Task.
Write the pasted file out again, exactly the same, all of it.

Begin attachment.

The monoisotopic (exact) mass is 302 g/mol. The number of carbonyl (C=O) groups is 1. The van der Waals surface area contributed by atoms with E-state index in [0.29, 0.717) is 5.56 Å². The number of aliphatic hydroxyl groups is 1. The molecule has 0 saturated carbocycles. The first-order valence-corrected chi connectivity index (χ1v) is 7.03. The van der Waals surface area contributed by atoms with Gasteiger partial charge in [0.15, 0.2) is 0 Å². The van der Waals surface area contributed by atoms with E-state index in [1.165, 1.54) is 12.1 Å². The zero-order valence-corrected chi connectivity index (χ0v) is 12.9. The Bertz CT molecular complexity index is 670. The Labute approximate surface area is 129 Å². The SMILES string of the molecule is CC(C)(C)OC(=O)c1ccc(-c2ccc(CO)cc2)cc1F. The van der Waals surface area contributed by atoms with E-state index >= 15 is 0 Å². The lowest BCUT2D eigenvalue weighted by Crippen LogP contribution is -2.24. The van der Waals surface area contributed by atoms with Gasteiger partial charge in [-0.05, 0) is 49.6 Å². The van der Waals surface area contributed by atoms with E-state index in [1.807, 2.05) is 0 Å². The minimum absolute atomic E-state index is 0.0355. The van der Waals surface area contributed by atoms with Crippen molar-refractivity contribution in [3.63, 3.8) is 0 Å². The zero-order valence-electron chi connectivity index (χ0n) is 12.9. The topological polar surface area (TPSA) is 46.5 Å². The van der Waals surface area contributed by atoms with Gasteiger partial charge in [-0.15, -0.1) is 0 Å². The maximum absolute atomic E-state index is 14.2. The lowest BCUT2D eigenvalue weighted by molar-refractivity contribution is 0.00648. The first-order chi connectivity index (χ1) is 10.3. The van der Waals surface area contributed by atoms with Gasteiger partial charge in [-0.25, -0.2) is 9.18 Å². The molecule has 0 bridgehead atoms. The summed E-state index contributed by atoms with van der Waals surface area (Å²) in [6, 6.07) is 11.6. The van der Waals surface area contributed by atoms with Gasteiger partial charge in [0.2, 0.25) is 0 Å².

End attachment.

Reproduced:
The monoisotopic (exact) mass is 302 g/mol. The number of carbonyl (C=O) groups is 1. The van der Waals surface area contributed by atoms with E-state index in [0.29, 0.717) is 5.56 Å². The number of aliphatic hydroxyl groups is 1. The molecule has 0 saturated carbocycles. The first-order valence-corrected chi connectivity index (χ1v) is 7.03. The van der Waals surface area contributed by atoms with Gasteiger partial charge in [0.15, 0.2) is 0 Å². The van der Waals surface area contributed by atoms with E-state index in [1.165, 1.54) is 12.1 Å². The zero-order valence-corrected chi connectivity index (χ0v) is 12.9. The Bertz CT molecular complexity index is 670. The Labute approximate surface area is 129 Å². The SMILES string of the molecule is CC(C)(C)OC(=O)c1ccc(-c2ccc(CO)cc2)cc1F. The van der Waals surface area contributed by atoms with E-state index >= 15 is 0 Å². The lowest BCUT2D eigenvalue weighted by Crippen LogP contribution is -2.24. The van der Waals surface area contributed by atoms with Gasteiger partial charge in [-0.05, 0) is 49.6 Å². The van der Waals surface area contributed by atoms with E-state index in [1.807, 2.05) is 0 Å². The minimum absolute atomic E-state index is 0.0355. The van der Waals surface area contributed by atoms with Crippen molar-refractivity contribution in [3.63, 3.8) is 0 Å². The zero-order valence-electron chi connectivity index (χ0n) is 12.9. The topological polar surface area (TPSA) is 46.5 Å². The van der Waals surface area contributed by atoms with Gasteiger partial charge in [-0.15, -0.1) is 0 Å². The maximum absolute atomic E-state index is 14.2. The lowest BCUT2D eigenvalue weighted by molar-refractivity contribution is 0.00648. The first-order chi connectivity index (χ1) is 10.3. The van der Waals surface area contributed by atoms with Gasteiger partial charge in [-0.25, -0.2) is 9.18 Å². The molecule has 0 bridgehead atoms. The summed E-state index contributed by atoms with van der Waals surface area (Å²) in [6, 6.07) is 11.6. The van der Waals surface area contributed by atoms with Gasteiger partial charge in [0.2, 0.25) is 0 Å².